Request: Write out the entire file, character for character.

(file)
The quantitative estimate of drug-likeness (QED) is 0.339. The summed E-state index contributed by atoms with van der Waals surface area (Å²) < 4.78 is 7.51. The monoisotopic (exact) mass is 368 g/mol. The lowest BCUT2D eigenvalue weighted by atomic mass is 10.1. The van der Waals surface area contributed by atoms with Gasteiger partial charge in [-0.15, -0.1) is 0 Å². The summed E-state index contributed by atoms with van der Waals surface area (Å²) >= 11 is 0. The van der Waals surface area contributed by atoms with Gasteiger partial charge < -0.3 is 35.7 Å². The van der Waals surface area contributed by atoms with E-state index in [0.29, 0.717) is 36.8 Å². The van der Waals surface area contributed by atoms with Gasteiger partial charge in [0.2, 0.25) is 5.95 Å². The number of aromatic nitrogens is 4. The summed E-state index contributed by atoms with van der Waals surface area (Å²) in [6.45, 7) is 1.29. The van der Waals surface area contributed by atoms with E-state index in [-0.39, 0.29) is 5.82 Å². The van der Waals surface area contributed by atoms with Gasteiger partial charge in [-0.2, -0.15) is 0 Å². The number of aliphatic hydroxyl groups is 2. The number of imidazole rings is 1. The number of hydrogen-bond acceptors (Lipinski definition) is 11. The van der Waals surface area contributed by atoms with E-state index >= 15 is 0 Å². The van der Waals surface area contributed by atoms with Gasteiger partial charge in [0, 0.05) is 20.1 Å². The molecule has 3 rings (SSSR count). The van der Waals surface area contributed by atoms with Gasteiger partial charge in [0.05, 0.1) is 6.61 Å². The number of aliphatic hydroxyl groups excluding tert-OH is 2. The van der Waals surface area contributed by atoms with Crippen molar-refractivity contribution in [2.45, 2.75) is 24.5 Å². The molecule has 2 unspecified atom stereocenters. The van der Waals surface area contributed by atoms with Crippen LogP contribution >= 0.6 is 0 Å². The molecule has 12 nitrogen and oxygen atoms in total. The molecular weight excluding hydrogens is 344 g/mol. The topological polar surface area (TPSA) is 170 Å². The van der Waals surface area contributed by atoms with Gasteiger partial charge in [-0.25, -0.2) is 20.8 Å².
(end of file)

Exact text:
The quantitative estimate of drug-likeness (QED) is 0.339. The summed E-state index contributed by atoms with van der Waals surface area (Å²) < 4.78 is 7.51. The monoisotopic (exact) mass is 368 g/mol. The lowest BCUT2D eigenvalue weighted by atomic mass is 10.1. The van der Waals surface area contributed by atoms with Gasteiger partial charge in [-0.15, -0.1) is 0 Å². The summed E-state index contributed by atoms with van der Waals surface area (Å²) >= 11 is 0. The van der Waals surface area contributed by atoms with Gasteiger partial charge < -0.3 is 35.7 Å². The van der Waals surface area contributed by atoms with E-state index in [0.29, 0.717) is 36.8 Å². The van der Waals surface area contributed by atoms with Gasteiger partial charge in [0.2, 0.25) is 5.95 Å². The number of aromatic nitrogens is 4. The summed E-state index contributed by atoms with van der Waals surface area (Å²) in [6.45, 7) is 1.29. The van der Waals surface area contributed by atoms with E-state index in [-0.39, 0.29) is 5.82 Å². The van der Waals surface area contributed by atoms with Gasteiger partial charge in [-0.2, -0.15) is 0 Å². The number of aliphatic hydroxyl groups is 2. The number of imidazole rings is 1. The number of hydrogen-bond acceptors (Lipinski definition) is 11. The van der Waals surface area contributed by atoms with E-state index >= 15 is 0 Å². The van der Waals surface area contributed by atoms with Gasteiger partial charge in [0, 0.05) is 20.1 Å². The molecule has 3 rings (SSSR count). The van der Waals surface area contributed by atoms with Gasteiger partial charge in [0.05, 0.1) is 6.61 Å². The number of aliphatic hydroxyl groups excluding tert-OH is 2. The van der Waals surface area contributed by atoms with Crippen molar-refractivity contribution in [2.45, 2.75) is 24.5 Å². The molecule has 2 unspecified atom stereocenters. The van der Waals surface area contributed by atoms with Crippen LogP contribution >= 0.6 is 0 Å². The molecule has 12 nitrogen and oxygen atoms in total. The molecular weight excluding hydrogens is 344 g/mol. The topological polar surface area (TPSA) is 170 Å². The van der Waals surface area contributed by atoms with Gasteiger partial charge in [-0.25, -0.2) is 20.8 Å².